Repair of segmental mandibular bone defects in sheep using bone marrow stromal cells and autologous serum scaffold: a pilot study

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The aim of this study was to evaluate effective bone regeneration using an autologous serum scaffold (alone or seeded with autologous bone marrow-mesenchymal stem cells, BM-MSCs), when implanted in a 30 mm length segmental mandibular defect in sheep.

Materials and Methods:

The bone defect was filled either with serum scaffold alone (control group; n = 5) or combined with BM-MSCs (experimental group; n = 10). Bone regeneration was determined at 12 (T12; 2 control sheep and 4 experimental sheep) and 32 weeks (T32; 3 control and 6 experimental sheep), as measured by computed and microcomputed tomography and histological examination.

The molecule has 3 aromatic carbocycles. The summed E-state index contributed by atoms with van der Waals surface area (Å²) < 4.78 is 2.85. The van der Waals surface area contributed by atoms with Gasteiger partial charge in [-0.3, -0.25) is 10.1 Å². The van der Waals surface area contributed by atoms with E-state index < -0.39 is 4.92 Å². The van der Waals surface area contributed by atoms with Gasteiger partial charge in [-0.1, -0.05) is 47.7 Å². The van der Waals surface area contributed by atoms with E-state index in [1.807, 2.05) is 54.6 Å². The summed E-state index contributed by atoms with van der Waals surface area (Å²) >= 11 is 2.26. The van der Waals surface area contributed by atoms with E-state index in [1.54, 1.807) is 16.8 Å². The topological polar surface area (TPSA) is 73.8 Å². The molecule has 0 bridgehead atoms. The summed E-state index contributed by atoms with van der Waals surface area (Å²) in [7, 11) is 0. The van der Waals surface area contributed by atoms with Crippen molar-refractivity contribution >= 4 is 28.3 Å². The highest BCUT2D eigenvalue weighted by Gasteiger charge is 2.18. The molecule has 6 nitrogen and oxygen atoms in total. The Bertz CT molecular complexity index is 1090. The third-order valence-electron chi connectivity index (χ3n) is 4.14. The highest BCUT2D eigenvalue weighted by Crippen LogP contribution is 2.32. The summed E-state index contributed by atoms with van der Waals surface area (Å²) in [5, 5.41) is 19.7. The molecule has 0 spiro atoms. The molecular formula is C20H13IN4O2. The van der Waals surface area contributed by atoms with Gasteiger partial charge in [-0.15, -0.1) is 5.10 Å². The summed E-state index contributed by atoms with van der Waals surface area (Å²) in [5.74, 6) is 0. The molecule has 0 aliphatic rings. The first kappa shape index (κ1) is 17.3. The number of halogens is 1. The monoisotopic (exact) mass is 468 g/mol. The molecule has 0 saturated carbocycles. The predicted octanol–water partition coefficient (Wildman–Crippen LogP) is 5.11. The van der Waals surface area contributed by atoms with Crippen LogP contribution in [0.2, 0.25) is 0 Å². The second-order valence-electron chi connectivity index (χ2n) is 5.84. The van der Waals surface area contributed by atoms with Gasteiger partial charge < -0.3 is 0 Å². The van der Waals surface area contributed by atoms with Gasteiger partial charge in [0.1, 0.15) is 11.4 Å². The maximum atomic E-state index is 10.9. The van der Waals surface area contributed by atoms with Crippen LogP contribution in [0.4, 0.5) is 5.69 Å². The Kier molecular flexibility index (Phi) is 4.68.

Two sheep of the Experimental group died after surgery. While complete bone union in the control group was only observed at T32, it was observed both at T12 (1/4 sheep) and T32 (3/4 sheep) in the experimental group. When properties/characteristics of new bone where compared, a better bone quality, similar to native bone, was observed in the scaffold combined with BM-MSCs.


Based on these results, we conclude that the serum scaffold can promote efficient repair of large bone defects, but the combination with BM-MSCs accelerates this process, increasing significantly the amount and quality of bone formed.

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